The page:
There are a few experiences that I’d say are the hallmark moments of a real Alaskan Adventure. Reeling in a king salmon. Seeing the aurora borealis or a calving glacier. Capturing a moment from a safe distance with a bear or moose in the wild, or getting up close and personal with a humpback whale. And here we were, in the presence of the largest animal in the modern world. A glorious, beautiful whale gliding through the water. There’s just nothing like it.
Apryl did not concur. Reflecting on it now, I completely understand her rationale. While we were mesmerized by this great, gentle creature of the deep and wanted to get closer, Apryl saw the possibility that we all might die in the next few moments. She was terrified that the whale would either breach or ram our little aluminum boat, sending all of us into the frigid waters of the Alaskan ocean. At the time that kind of event was completely unheard of (but a few years later it actually did happen, to my next door neighbor Steve, although he lived to tell the tale).
We tried to calm Apryl down, but she wasn’t having any of it. She was crying hysterically, panicking. And weirdly, that whale wasn’t going anywhere. It just hung out, between us and the way home. And every time we got anywhere near it, Apryl started to panic again. She begged us to please, please, please get as far away from the whale as we could.
That was when we remembered Camp Island. We’d seen it earlier that day on our way south. An island at the mouth of the inlet to the LeConte Glacier, where we had hoped to go the next day. We’d seen a cabin on that island from afar, and knew it didn’t belong to the Forest Service. It was a private cabin, and that’s where we were headed. That was Plan B.
We were blessed with a more forgiving, rocky shoreline on Camp Island, although we still had to stretch out every inch of line to secure the boat to something on shore, and haul our stuff a long, long way to get up to the cabin. And the boat still went dry. We were now officially marooned (but only until the next high tide).
When we got up to the cabin, we saw it was new. Not even a cabin. This was a house. With new windows and siding, a generator shack, and a refrigerator. I think there was even a real working bathroom inside. But we never got inside. Because it was locked up tight. At first we considered trying to break a window to get in, but it was a last resort. I thought maybe I could jimmy the lock (don’t ask why I thought I might be able to do that, I’m taking that one to my grave), but after getting up to the door, I saw the note.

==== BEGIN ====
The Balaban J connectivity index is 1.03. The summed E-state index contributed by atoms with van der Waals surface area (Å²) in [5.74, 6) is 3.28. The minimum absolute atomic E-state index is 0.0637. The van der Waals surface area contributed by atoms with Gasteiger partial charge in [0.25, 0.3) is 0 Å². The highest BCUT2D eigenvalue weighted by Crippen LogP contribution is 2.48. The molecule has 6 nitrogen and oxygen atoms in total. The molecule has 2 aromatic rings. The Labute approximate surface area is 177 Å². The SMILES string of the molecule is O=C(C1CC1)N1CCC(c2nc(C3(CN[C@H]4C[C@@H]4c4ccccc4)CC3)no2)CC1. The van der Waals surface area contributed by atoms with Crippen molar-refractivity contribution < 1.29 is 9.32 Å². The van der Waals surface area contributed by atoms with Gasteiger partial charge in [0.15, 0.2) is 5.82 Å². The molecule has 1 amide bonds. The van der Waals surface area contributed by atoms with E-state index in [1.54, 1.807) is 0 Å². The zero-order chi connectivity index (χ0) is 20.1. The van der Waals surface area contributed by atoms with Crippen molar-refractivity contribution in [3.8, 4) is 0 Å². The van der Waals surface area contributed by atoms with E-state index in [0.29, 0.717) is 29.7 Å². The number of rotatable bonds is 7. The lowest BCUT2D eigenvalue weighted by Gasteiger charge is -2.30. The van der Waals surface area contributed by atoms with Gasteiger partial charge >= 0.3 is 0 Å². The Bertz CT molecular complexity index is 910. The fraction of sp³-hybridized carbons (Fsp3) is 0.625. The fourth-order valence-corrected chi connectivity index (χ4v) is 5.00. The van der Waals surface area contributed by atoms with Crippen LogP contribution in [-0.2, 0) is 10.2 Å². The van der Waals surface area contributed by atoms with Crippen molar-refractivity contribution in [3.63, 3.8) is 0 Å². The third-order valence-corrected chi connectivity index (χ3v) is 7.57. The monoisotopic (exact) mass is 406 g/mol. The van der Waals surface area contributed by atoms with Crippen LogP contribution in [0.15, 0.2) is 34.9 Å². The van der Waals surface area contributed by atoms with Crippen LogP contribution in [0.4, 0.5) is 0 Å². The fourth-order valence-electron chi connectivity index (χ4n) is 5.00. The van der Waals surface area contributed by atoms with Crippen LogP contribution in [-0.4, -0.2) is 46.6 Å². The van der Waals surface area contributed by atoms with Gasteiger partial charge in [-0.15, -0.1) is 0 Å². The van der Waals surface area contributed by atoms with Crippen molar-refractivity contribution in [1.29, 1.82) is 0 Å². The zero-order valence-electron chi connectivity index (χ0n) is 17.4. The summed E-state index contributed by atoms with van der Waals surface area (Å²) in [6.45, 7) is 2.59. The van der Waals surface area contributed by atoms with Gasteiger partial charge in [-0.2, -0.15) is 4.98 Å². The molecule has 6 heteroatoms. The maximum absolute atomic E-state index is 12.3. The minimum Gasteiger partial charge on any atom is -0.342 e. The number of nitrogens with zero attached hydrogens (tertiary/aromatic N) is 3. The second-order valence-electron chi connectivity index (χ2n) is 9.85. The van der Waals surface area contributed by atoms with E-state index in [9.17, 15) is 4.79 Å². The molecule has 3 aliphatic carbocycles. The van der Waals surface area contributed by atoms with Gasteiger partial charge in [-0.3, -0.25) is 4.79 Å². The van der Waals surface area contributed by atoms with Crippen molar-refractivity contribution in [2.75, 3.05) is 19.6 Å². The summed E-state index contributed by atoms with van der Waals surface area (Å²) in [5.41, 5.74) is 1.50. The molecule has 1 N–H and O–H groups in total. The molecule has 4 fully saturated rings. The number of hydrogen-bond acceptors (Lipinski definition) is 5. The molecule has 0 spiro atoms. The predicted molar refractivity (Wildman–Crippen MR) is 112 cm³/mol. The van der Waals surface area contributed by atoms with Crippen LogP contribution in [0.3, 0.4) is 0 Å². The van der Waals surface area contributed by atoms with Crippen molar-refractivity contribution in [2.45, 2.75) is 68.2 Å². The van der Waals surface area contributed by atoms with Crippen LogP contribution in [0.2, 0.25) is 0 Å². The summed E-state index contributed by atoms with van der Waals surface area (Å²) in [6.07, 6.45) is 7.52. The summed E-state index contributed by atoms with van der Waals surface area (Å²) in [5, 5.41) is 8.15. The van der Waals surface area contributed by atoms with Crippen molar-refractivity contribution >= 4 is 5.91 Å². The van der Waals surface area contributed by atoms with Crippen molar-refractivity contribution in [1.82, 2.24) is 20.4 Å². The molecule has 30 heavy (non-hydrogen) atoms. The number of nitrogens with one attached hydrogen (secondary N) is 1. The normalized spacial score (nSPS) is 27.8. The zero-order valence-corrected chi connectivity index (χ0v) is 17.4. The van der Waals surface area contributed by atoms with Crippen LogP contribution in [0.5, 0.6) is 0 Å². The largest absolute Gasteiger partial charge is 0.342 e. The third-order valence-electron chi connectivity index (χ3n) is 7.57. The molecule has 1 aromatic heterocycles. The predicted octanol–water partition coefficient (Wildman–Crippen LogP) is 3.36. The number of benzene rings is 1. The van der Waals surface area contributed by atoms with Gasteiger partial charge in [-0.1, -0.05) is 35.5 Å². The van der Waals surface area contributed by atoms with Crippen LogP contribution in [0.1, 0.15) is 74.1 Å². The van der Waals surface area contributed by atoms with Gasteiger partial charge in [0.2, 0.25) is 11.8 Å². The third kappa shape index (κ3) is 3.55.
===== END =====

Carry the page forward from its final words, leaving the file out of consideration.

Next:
I recognized most of the names of the people who had signed the note; the Petersburg family that owned the cabin. These weren’t deep pocket out-of-staters, who bought an island and only came up once a year to enjoy it. These were Alaskan-born locals. They were locals who knew that every once in awhile some nimrod was going to miss the tide, and be desperate for a place to stay.
We worked hard to build this beautiful cabin. Please, don’t vandalize it or try to break in, the note said. However, if you find yourself in a desperate situation, we invite you to stay in the old cabin out back.
We headed back into the woods behind the house, and found the most incredible old moss covered homesteader’s cabin waiting for us. It had to date back to the ’20s. The cabin was equipped with a couple of bedrooms and bunk beds with actual mattresses. They were flimsy and mildewy, but better than no mattress at all. There was a whole living room full of old furniture, magazines, board games, even a deck of cards. There was a stove, lanterns and an outhouse. It was magnificent, even in all its mustiness. Even with all the mouse poop, single-paned windows and soft floorboards. Compared to the cabin we thought we were going to stay in, this was the Hilton. I felt like we’d hit the Alaskan vacation lottery.
We built a bonfire out on the beach that night and drank good wine, ate expensive cheese, and Apryl (who is now a mother in her mid-30s) still remembers almost every moment of our great Alaskan adventure, including her first glimpse of the northern lights, and the musty smell of the Camp Island cabin that saved our butts. She remembers that her dad walked around the island the next morning and found the giant, unmistakable tracks of a bear. I’d say that we gave them the Alaskan adventure of a lifetime.
I look back on that moment, and realize that sometimes you can find bright moments in the midst of an otherwise disastrous situation. That day so many things went wrong that I felt we’d failed completely, but at the end of the day, we’d found some magic. I couldn’t be happier that we hit that rock, missed that tide, and ended up high and dry. With all the imperfect moments of that day, it still ended up being one of the highlights of my 13 years in the last frontier.
I just hope that one day we can all look back on 2018 and find that with all the disasters this year has brought us, that we can find something positive to grasp onto. It could be as simple as an encouraging note and a place to lay your head at night.
And yeah, I’ve got some music to go with this story. Hope you enjoy getting Shipwrecked, sorta. Feel free to share your own songs (and stories) in the same vein in the comments below, I’m sure there’s so many I’m forgetting.